her eviscerating pain, her crying, grief, and anguish.

How hard it must have been to breathe.

This was 50 years ago...the death of my husband's next oldest brother, in a small town in Georgia. My husband, Tony, was 16 at the time.
Tony remembers
he was pumping gas at his summer job,
mid-way through washing a customer's windshield,
when his typically tough, demanding boss broke in and said
"Tony, time to go to lunch."
(Tony always went home to lunch.)
Then, his boss stepped into the slow-moving traffic on the road by the gas station
to stop oncoming cars and make it easy for Tony
to slip out of the gas station and drive home.

Tony says he knew then that something awful must have happened,
but he didn't know what.

When he walked into the house,
his mother was sitting, wailing, in hysterics.
Family and friends were gathering,
his Dad,
everyone in acute pain and shock.

Wrong place, wrong time, turn back the clock, let's have a do over, this cannot be real. 

Imagine -
The next few days were a blur of pain and sadness.
A house of mourning.
Relatives, neighbors, and friends dropping by at all times, 
bringing casseroles and sympathy. 
Everyone moving on autopilot, needing a task - 
wiping up spills and tidying up,
perhaps one standing guard over a coffee maker, producing cup after cup for visitors, 
another fixing a plate of food for the grieving mother - which, I'm sure, remained untouched.
Hushed, muted voices repeating the details of his death over and over, 
in various corners of the house,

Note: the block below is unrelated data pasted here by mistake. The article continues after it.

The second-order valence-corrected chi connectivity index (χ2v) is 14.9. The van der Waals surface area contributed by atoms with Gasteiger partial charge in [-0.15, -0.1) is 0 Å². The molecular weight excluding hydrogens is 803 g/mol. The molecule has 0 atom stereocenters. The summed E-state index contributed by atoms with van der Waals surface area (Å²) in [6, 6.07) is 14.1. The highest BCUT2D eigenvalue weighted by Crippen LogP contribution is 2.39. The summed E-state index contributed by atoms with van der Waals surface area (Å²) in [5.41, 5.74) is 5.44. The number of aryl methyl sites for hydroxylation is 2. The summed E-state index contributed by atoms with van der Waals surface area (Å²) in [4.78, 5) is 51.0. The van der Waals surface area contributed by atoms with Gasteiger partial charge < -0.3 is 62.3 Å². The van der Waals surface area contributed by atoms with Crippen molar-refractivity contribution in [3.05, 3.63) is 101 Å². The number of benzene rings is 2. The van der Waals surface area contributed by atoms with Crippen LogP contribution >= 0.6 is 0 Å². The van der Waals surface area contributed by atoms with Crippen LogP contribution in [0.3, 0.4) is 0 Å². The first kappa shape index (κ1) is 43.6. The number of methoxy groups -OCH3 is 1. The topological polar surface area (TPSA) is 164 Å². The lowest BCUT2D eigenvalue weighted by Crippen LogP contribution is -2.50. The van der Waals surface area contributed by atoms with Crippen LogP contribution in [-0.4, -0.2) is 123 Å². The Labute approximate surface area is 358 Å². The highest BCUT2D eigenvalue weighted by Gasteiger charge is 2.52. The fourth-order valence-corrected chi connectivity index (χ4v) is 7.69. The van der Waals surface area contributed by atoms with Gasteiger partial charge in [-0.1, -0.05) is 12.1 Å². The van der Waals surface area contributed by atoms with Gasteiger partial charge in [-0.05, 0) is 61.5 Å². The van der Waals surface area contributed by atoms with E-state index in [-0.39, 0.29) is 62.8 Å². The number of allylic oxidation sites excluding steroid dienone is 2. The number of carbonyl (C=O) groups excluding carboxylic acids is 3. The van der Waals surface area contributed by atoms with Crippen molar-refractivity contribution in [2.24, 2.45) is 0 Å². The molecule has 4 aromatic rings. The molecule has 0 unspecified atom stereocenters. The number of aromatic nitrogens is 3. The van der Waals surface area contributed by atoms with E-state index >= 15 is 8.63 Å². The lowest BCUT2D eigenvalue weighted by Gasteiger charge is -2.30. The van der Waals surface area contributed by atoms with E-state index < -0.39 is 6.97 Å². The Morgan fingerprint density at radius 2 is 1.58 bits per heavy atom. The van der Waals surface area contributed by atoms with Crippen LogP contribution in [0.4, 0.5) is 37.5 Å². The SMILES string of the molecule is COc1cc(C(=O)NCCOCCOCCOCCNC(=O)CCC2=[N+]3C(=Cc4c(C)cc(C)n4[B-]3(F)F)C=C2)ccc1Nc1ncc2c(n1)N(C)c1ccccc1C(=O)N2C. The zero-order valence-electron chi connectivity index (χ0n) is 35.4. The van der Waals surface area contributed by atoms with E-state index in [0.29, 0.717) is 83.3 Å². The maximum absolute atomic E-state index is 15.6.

a horrific vibration that mother and family could not shake, could not unhear.
A house filled with people and, yet, incredibly empty. 

in this mix, the youngest grandson (nephew of Tony) appears,
this six year old, in the midst of all these mourners.
Oh, I know that house was filled with people!

The grandson knew a good thing when he saw it ... 
all these people, this MUST be a family reunion, 
oh, yes, it must be.
He began to entreat, to beg, "Let's play whiffle ball!" 
Because, this is what everyone did at Mimi's when family gathered.
In-between and around all that delicious food and conversation, 
family would flow out into the backyard and play a pickup game of ball.
This was the tradition.

The little guy wouldn't be silenced,
as many a young child is not,
making the suggestion over and over
to his parents, his aunts and uncles, his Mimi and Papaw,
"Let's play whiffle ball!" 

this request,
this playful need,
in the midst of all that mourning.

Well, his own mother grabbed him by one arm and marched him to the back door to discipline him- "This stops! You do not ask to do this again! Can't you see, people are hurting?!" 
Mimi jumped out of her chair,
and rushed up to her daughter-in-law,
and interrupted - 
"Never you mind, girl - that boy doesn't know what he's asking, he doesn't know what's going on. Give him to me." 
With that, she took him out back, and, 
just the two of them,
they played whiffle ball. 

Back and forth they played, 
she squatting down and throwing the ball, 
he swinging hard.

 I can hear his little happy voice, when he hit the ball
"Yes! I got it, Mimi!" 

every time she threw the ball to him, she was a little less numb,
every time he took a big swing at that ball, her heart began to heal just a little tiny bit,
every time she chased a ball, she absorbed the love and laughter in his eyes,
it was the first soft feeling she had had in days.

Playing whiffle ball with her grandson was exactly what she needed.

There's so many things you try to skip
But who'll be there in case you slip
At the end of the day
little children.

Well, you're not alone.
You're not on your own.

- George Cromarty